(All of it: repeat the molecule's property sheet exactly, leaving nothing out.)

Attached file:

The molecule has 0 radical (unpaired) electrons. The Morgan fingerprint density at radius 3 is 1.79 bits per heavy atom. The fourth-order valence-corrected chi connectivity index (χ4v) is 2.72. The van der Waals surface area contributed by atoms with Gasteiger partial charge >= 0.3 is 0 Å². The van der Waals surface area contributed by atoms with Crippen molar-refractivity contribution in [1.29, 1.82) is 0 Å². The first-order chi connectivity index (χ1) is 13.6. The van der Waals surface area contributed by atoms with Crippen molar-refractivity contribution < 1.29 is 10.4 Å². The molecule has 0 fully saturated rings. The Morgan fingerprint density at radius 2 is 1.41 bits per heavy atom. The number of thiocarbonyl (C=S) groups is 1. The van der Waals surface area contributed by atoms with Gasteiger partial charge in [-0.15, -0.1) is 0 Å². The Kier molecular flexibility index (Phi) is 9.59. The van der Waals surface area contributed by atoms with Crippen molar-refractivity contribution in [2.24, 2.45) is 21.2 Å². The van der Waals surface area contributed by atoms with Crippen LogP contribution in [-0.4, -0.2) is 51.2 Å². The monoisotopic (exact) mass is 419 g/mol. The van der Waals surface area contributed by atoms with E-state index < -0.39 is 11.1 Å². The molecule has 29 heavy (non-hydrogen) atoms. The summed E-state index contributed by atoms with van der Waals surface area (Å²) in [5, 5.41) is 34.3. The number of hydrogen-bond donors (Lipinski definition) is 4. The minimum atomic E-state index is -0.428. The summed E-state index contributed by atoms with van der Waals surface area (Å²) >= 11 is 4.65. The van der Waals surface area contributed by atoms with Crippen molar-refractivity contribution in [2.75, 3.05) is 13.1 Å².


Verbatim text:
The molecule has 0 radical (unpaired) electrons. The Morgan fingerprint density at radius 3 is 1.79 bits per heavy atom. The fourth-order valence-corrected chi connectivity index (χ4v) is 2.72. The van der Waals surface area contributed by atoms with Gasteiger partial charge >= 0.3 is 0 Å². The van der Waals surface area contributed by atoms with Crippen molar-refractivity contribution in [1.29, 1.82) is 0 Å². The first-order chi connectivity index (χ1) is 13.6. The van der Waals surface area contributed by atoms with Crippen molar-refractivity contribution < 1.29 is 10.4 Å². The molecule has 0 fully saturated rings. The Morgan fingerprint density at radius 2 is 1.41 bits per heavy atom. The number of thiocarbonyl (C=S) groups is 1. The van der Waals surface area contributed by atoms with Gasteiger partial charge in [-0.15, -0.1) is 0 Å². The Kier molecular flexibility index (Phi) is 9.59. The van der Waals surface area contributed by atoms with Crippen molar-refractivity contribution in [2.24, 2.45) is 21.2 Å². The van der Waals surface area contributed by atoms with Crippen LogP contribution in [-0.4, -0.2) is 51.2 Å². The monoisotopic (exact) mass is 419 g/mol. The van der Waals surface area contributed by atoms with E-state index < -0.39 is 11.1 Å². The molecule has 29 heavy (non-hydrogen) atoms. The summed E-state index contributed by atoms with van der Waals surface area (Å²) in [5, 5.41) is 34.3. The number of hydrogen-bond donors (Lipinski definition) is 4. The minimum atomic E-state index is -0.428. The summed E-state index contributed by atoms with van der Waals surface area (Å²) >= 11 is 4.65. The van der Waals surface area contributed by atoms with Crippen molar-refractivity contribution in [2.75, 3.05) is 13.1 Å².